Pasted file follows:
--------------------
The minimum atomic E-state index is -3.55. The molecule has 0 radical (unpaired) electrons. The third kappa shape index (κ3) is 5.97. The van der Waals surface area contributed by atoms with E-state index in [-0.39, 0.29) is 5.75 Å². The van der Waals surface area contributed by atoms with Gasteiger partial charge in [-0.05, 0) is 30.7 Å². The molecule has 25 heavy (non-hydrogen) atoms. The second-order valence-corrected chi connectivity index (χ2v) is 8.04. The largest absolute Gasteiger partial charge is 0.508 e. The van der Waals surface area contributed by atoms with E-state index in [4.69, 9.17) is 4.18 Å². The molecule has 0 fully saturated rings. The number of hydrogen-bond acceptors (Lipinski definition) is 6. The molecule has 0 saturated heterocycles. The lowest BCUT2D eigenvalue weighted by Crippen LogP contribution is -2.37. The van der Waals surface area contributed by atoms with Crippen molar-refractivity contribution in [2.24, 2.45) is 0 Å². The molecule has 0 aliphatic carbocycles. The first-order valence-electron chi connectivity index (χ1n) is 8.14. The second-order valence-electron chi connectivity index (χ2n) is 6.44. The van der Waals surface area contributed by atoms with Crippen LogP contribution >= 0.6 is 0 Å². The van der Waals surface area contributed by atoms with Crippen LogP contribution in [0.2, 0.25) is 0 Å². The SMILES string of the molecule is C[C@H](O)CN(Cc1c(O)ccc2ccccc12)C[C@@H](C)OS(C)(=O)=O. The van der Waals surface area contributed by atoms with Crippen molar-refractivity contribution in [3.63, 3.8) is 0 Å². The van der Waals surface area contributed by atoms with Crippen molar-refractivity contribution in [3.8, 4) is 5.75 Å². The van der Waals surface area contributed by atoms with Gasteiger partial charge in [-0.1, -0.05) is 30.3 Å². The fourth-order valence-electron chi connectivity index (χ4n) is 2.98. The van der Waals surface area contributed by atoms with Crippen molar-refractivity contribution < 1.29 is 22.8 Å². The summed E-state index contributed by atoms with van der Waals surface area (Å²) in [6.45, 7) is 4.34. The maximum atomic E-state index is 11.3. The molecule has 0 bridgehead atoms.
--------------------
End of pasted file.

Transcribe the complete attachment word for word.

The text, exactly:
The minimum atomic E-state index is -3.55. The molecule has 0 radical (unpaired) electrons. The third kappa shape index (κ3) is 5.97. The van der Waals surface area contributed by atoms with E-state index in [-0.39, 0.29) is 5.75 Å². The van der Waals surface area contributed by atoms with Gasteiger partial charge in [-0.05, 0) is 30.7 Å². The molecule has 25 heavy (non-hydrogen) atoms. The second-order valence-corrected chi connectivity index (χ2v) is 8.04. The largest absolute Gasteiger partial charge is 0.508 e. The van der Waals surface area contributed by atoms with E-state index in [4.69, 9.17) is 4.18 Å². The molecule has 0 fully saturated rings. The number of hydrogen-bond acceptors (Lipinski definition) is 6. The molecule has 0 saturated heterocycles. The lowest BCUT2D eigenvalue weighted by Crippen LogP contribution is -2.37. The van der Waals surface area contributed by atoms with Crippen molar-refractivity contribution in [2.24, 2.45) is 0 Å². The molecule has 0 aliphatic carbocycles. The first-order valence-electron chi connectivity index (χ1n) is 8.14. The second-order valence-electron chi connectivity index (χ2n) is 6.44. The van der Waals surface area contributed by atoms with Crippen LogP contribution >= 0.6 is 0 Å². The van der Waals surface area contributed by atoms with Crippen LogP contribution in [0.2, 0.25) is 0 Å². The SMILES string of the molecule is C[C@H](O)CN(Cc1c(O)ccc2ccccc12)C[C@@H](C)OS(C)(=O)=O. The van der Waals surface area contributed by atoms with Crippen molar-refractivity contribution in [3.63, 3.8) is 0 Å². The van der Waals surface area contributed by atoms with Crippen molar-refractivity contribution in [3.8, 4) is 5.75 Å². The van der Waals surface area contributed by atoms with Gasteiger partial charge in [-0.1, -0.05) is 30.3 Å². The fourth-order valence-electron chi connectivity index (χ4n) is 2.98. The van der Waals surface area contributed by atoms with Crippen molar-refractivity contribution < 1.29 is 22.8 Å². The summed E-state index contributed by atoms with van der Waals surface area (Å²) in [6.45, 7) is 4.34. The maximum atomic E-state index is 11.3. The molecule has 0 bridgehead atoms.